Deepa Kartha, CEO and Founder of Zinda, talks about the need for greater employee engagement and shares her advice on how entrepreneurs can turn desire into destiny.
According to a joint study by Dale Carnegie Training and MSW Research, nearly three-quarters of all employees are disengaged at work. While this amount of workplace apathy might surprise some, Deepa Kartha discovered that most people tuned out at work early on in her career.
“I used to work in FinTech, and I realized that I was spending most of my time and energy motivating others. I was always wondering, ‘what is it that makes people want to do something?’ And that’s when I decided to create something that could help leaders easily engage their employees.”
It’s a good thing that Kartha did -- after all, a whopping $11 billion is lost annually due to employee turnover. What’s more, companies with engaged teams outperform companies with disengaged employees by 202 percent. Kartha aims to help companies retain employees by automating engagement processes and leveraging creative ideas to increase participation.
“Let’s say a company has different departments. If you’re an employer, you can use Zinda to allow those departments to compete with each other. You can create an innovation challenge and pit different teams -- or even different branches -- against each other in friendly competition. That’s going to give your employees a stake in what they’re doing.”
But even Kartha admits that gamification might not be enough to sway busy employees from their desks. In fact, she says that it can be incredibly difficult to generate engagement when staff members are in the midst of their workflow.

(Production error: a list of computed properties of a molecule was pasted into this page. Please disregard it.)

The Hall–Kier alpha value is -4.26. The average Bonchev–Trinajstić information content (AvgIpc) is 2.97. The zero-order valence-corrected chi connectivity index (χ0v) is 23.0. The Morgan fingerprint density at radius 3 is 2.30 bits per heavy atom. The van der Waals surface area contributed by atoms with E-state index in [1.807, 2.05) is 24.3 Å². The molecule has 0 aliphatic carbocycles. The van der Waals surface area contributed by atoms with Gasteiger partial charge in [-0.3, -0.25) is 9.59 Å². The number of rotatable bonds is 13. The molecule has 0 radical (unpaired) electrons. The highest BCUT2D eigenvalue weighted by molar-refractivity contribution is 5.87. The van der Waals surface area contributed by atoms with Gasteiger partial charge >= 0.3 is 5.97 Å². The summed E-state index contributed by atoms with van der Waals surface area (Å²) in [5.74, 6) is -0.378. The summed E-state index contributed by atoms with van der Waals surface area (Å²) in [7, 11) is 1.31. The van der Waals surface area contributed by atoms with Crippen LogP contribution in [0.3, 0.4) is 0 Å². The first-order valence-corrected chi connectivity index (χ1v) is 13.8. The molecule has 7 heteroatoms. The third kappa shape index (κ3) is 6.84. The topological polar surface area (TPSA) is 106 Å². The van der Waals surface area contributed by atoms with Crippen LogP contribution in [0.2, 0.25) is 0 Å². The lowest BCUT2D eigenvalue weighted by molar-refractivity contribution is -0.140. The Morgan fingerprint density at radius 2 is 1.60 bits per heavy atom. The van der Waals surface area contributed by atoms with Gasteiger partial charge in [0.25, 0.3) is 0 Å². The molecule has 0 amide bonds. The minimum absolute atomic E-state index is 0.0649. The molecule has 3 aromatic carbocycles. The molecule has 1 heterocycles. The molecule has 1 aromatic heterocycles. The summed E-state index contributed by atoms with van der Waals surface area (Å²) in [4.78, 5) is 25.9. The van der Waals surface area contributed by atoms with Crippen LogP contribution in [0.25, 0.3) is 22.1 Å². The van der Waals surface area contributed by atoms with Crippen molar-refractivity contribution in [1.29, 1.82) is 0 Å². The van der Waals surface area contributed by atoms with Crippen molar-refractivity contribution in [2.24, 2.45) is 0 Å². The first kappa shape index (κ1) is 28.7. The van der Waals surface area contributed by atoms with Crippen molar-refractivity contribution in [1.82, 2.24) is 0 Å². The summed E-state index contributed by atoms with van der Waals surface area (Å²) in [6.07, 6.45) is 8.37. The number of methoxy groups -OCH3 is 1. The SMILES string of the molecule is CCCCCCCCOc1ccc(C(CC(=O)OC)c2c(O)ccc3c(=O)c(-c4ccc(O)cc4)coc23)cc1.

“When people are really busy, they don’t have time to engage in anything else other than what’s in front of them. Zinda gives them the ability to participate when they want to -- so that they can actually do it in their free time.”
As a mobile app, Zinda is easily accessible by both employees and employers anytime, anywhere. Kartha’s proud of how far her product has performed but her ultimate goal is to scale the app, and she plans on using the lessons learned during WiSTEM, 1871’s accelerator program for women-founded businesses, to meet that objective.
“I came to WiSTEM because I wanted to join an ecosystem with people that I could relate to, and I wanted to learn from people who came before me. You do have to put in the work, but I think that WiSTEM is a great mix of guidance, connection, and direction.”
Kartha considers a strong community and ecosystem as essentials to success, but she also believes that mindset and preparation are just as important.
“I always say that you have to ‘nail it and then scale it.’ If you want to grow and succeed then of course your business should be ready, but you should also be ready -- not just professionally, but in your personal life as well.”
And while stress has never been a stranger for entrepreneurs, Kartha says she’s found peace of mind by reinforcing her belief in herself and her business. She takes inspiration from the Brihadaranyaka Upanishad, an ancient Indian scripture.
“There’s a line in the Upanishad that goes like this; you are what your deep, driving desire is. As your desire is, so is your will. As your will is, so is your deed. As your deed is, so is your destiny. That’s my way of saying you can make anything happen. No matter how busy you get, no matter how hard it is, know that you have a lot more control over things than you think."